• It's hard to get people to participate in long-term markets, because the payoff just isn't very good. I have zero desire to work hard on a model so that I can make an expected profit of 10% two years from now.
  • $25k is a joke -- is that for real? That does not pay off someone for making a good model. It also doesn't let smart money fix a wrong price even if they magically have a perfect model. You would have to organize some kind of fund with many traders working on many models who all shared info and went in on all of each others' trades.

I think if you have a good system to predict prices, it doesn't make sense to add this tweeting dynamic. If you do it, and it produces good predictions about the combination tweet+price system and makes money as a result, then what will probably happen is a ton of other people clone the idea and produce similar tweeters and/or predictors until it's much harder to produce good predictions with consumer-grade models, whereas if you kept your system to yourself you could have gone on extracting money from your good predictions quietly for longer.

Naively, the system seems similar to "good predictor" human fund managers who advertise their services, where you can see the end state I'm describing: there are so many of them that most of them don't make money anymore, and even if someone shows you good evidence of their good predictions in the past it's no longer sufficient evidence to act on their advice in the present.

Open, Free, Safe: Choose Two

I agree -- I think there are many communities which easily achieve a high degree of safety without "safetyism", typically by being relatively homogeneous or having external sources of trust and goodwill among their participants. LW is an example.

Conspicuous saving

The ultimate explanation for the low savings rate seems to be that people are myopic. In other words, people implicitly care more about having stuff now, rather than later. But that too can't be the full picture.

What makes you think that this isn't the full picture (or most of the full picture?)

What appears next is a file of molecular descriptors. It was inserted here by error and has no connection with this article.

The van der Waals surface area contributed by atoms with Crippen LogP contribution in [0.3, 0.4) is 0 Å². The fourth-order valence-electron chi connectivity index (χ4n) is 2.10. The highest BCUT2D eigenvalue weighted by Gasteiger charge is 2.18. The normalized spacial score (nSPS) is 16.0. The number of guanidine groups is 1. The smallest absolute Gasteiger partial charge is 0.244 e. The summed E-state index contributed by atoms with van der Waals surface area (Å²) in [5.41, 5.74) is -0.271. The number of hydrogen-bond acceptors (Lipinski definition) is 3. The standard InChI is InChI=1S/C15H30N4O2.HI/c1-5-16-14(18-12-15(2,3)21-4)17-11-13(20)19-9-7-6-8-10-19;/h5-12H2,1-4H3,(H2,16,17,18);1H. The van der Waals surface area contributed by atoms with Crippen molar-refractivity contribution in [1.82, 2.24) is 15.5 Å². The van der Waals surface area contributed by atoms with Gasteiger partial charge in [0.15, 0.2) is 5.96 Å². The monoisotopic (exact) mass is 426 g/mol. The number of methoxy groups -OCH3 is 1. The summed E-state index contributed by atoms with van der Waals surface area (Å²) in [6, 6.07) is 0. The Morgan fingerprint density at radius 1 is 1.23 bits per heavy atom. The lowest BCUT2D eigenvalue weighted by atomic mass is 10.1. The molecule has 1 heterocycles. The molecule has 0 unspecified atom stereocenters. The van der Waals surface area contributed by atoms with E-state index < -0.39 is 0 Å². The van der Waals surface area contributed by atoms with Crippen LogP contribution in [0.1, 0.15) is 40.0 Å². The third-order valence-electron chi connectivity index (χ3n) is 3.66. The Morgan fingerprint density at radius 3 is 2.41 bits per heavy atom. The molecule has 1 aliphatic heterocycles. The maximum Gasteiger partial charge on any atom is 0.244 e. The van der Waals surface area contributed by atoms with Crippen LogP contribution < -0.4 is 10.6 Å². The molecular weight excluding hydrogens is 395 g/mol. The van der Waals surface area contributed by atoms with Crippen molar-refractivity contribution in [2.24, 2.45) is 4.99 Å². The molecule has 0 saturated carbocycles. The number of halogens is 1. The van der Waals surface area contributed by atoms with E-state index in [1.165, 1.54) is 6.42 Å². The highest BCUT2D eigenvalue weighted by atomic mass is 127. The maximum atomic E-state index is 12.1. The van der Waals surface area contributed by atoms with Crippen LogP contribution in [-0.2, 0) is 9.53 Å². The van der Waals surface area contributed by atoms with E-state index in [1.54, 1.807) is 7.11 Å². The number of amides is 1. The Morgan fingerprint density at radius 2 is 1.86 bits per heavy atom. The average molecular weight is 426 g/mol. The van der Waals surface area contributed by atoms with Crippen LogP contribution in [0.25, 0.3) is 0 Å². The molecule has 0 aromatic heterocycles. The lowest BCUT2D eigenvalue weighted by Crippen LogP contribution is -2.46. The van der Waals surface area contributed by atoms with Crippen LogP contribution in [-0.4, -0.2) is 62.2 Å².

Open, Free, Safe: Choose Two

I only skimmed the article you linked, but I don't think I agree with your characterization of anonymity -- it's not on the axis of openness, but the axes of freedom and safety. If someone is already let in, they may choose to be anonymous if they think anonymity helps them express things that are outside the box of their existing reputation and identity, or if they think anonymity is a defense against hostile actors who would use their words and actions against them.

The EMH is False - Specific Strong Evidence

I assume the person you're talking about who made $100K is Vitalik. Vitalik knows much more about making Ethereum contracts work than the average person, and details the very complicated series of steps he had to take to get everything worked out in his blog post. There probably aren't very many people who can do all that successfully, and the people who can are probably busy becoming rich some other way.

I could have imagined this was true a month ago, but then I spent about 15 total hours learning about Ethereum financial widgets, which was fun, and wrote it up into this post, and now I totally understand Vitalik's steps, understand many of the possible risks underlying them, and could have confidently done something similar myself. Although I am probably unusually capable even among the LW readership, I think many readers could have done this if they wanted to.

Similarly, I don't know anything about perpetual futures, but I guarantee that I could understand perpetual futures very clearly by tomorrow if you offered me $20k (or a 20% shot at $100k) to do it.

Having to think hard for a week to clearly understand something complicated, with the expectation that there might be money on the other end*, is definitely a convincing practical explanation for why rationalists aren't making a lot of money off of schemes like this, but it's not a good reason why they shouldn't. Of course, many rationalists may not have enough capital that it matters much, but many may.

*It's not like these are otherwise useless concepts to understand, either.